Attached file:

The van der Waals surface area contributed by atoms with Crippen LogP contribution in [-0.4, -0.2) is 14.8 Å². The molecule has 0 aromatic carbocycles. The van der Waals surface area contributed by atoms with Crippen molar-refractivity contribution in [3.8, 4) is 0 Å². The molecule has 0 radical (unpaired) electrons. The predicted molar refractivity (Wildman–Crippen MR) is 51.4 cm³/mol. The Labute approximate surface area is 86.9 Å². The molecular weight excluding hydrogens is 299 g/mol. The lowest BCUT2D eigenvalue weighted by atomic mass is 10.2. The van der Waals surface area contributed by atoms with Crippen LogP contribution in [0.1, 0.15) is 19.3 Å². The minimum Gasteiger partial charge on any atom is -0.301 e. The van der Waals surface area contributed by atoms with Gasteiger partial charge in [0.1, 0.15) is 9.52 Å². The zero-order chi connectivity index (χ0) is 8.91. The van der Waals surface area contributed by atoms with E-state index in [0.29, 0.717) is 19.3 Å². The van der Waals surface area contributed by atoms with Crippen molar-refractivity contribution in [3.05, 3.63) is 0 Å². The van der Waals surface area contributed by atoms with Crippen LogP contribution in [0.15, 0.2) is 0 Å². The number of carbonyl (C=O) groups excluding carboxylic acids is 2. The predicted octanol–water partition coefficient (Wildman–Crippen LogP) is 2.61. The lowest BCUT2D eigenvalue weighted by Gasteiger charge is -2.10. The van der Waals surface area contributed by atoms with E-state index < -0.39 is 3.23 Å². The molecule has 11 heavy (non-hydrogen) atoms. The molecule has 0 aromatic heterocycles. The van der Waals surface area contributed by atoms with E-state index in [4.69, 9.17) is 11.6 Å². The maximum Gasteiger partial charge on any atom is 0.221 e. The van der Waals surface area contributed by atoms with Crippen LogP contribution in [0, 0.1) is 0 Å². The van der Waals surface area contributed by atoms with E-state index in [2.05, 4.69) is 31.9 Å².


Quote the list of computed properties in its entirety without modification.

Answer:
The van der Waals surface area contributed by atoms with Crippen LogP contribution in [-0.4, -0.2) is 14.8 Å². The molecule has 0 aromatic carbocycles. The van der Waals surface area contributed by atoms with Crippen molar-refractivity contribution in [3.8, 4) is 0 Å². The molecule has 0 radical (unpaired) electrons. The predicted molar refractivity (Wildman–Crippen MR) is 51.4 cm³/mol. The Labute approximate surface area is 86.9 Å². The molecular weight excluding hydrogens is 299 g/mol. The lowest BCUT2D eigenvalue weighted by atomic mass is 10.2. The van der Waals surface area contributed by atoms with Crippen LogP contribution in [0.1, 0.15) is 19.3 Å². The minimum Gasteiger partial charge on any atom is -0.301 e. The van der Waals surface area contributed by atoms with Gasteiger partial charge in [0.1, 0.15) is 9.52 Å². The zero-order chi connectivity index (χ0) is 8.91. The van der Waals surface area contributed by atoms with E-state index in [0.29, 0.717) is 19.3 Å². The van der Waals surface area contributed by atoms with Crippen molar-refractivity contribution in [3.05, 3.63) is 0 Å². The van der Waals surface area contributed by atoms with Crippen LogP contribution in [0.15, 0.2) is 0 Å². The number of carbonyl (C=O) groups excluding carboxylic acids is 2. The predicted octanol–water partition coefficient (Wildman–Crippen LogP) is 2.61. The lowest BCUT2D eigenvalue weighted by Gasteiger charge is -2.10. The van der Waals surface area contributed by atoms with E-state index < -0.39 is 3.23 Å². The molecule has 11 heavy (non-hydrogen) atoms. The molecule has 0 aromatic heterocycles. The van der Waals surface area contributed by atoms with E-state index in [4.69, 9.17) is 11.6 Å². The maximum Gasteiger partial charge on any atom is 0.221 e. The van der Waals surface area contributed by atoms with Crippen LogP contribution in [0, 0.1) is 0 Å². The van der Waals surface area contributed by atoms with E-state index in [2.05, 4.69) is 31.9 Å².